In a new study led by Miguel Constância published in the journal Developmental Cell, Ionel Sandovici and colleagues report the identification of a key signal that a fetus uses to control its supply of nutrients from the placenta.
In mammals, the fetus receives nutrients and oxygen via blood vessels in the placenta, a temporary, specialized organ that evolved around 150-200 million years ago. The placenta contains cells from both the growing baby and the mother and acts as the interface between them, allowing exchange of molecular signals, nutrients and more. As it grows, the fetus must access more nutrients and one of the ways this can happen is by promoting the growth of a bigger and better blood vessel network in the placenta. In humans, placental blood vessels reach a total length of approximately 320 kilometres at term. Not much has been known about how the fetus communicates this increasing need for food to the mother. Between 10% and 15% of babies grow poorly in the womb and reduced growth of blood vessels in the placenta is often seen in these cases.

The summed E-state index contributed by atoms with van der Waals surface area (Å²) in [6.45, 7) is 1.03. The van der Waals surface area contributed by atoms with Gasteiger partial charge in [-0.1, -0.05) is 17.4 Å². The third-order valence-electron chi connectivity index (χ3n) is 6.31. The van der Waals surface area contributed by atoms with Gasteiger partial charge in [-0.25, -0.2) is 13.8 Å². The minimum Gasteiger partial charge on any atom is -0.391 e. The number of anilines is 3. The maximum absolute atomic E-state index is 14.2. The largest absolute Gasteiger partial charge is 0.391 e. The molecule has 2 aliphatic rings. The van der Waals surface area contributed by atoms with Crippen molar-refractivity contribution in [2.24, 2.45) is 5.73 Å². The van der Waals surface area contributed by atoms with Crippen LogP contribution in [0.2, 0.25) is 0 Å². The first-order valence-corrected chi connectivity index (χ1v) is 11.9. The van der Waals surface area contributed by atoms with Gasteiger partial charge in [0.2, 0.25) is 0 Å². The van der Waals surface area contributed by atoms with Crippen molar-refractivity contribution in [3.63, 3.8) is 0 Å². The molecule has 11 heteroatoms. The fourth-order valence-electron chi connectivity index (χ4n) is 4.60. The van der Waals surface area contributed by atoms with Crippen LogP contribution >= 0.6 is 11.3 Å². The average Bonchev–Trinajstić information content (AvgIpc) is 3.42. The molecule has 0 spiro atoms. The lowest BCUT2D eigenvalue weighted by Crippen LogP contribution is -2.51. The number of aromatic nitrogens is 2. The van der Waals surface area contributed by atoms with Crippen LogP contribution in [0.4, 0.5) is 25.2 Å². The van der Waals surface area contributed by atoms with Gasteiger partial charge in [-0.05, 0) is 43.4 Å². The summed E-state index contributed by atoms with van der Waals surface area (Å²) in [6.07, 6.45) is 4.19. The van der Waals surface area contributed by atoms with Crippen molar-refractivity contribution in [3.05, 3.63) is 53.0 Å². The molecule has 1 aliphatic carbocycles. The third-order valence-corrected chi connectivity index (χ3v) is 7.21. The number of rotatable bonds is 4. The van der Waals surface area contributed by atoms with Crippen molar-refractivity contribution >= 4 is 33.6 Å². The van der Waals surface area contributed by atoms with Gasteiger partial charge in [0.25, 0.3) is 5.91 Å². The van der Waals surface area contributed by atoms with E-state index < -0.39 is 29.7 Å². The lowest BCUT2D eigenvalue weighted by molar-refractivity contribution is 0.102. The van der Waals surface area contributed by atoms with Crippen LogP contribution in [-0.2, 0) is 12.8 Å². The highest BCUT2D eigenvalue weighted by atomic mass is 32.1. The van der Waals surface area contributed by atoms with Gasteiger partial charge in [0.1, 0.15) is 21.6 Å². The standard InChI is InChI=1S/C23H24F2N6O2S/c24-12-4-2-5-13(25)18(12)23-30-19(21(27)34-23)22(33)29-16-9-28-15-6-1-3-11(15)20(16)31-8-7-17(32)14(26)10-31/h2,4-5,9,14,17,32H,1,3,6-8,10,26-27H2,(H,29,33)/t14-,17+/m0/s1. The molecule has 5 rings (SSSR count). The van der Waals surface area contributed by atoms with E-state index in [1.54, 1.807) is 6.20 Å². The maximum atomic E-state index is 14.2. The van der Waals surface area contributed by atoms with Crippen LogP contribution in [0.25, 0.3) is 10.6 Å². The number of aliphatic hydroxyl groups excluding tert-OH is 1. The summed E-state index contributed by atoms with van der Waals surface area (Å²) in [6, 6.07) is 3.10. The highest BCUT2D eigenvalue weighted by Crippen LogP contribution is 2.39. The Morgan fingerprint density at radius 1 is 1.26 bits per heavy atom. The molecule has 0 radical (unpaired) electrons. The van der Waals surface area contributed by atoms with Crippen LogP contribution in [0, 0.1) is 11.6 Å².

In this study, the team uncovers IGF2 (insulin like growth factor 2) as a molecular signal that the fetus produces to encourage the growth of blood vessels within the placenta and establishes its mechanisms of action on the cells that line the inner surface of the vessels, called endothelial cells. In humans, levels of IGF2 in the umbilical cord progressively increase between 29 weeks of gestation and term: too much IGF2 is associated with too much growth, while not enough IGF2 is associated with too little growth. Babies that are too large or too small are more likely suffer or even die at birth, and have a higher risk of developing diabetes and heart problems as adults.
Sandovici, I et al. The Imprinted Igf2-Igf2r Axis is Critical for Matching Placental Microvasculature Expansion to Fetal Growth. Developmental Cell; 10 Jan 2022: DOI: 10.1016/j.devcel.2021.12.005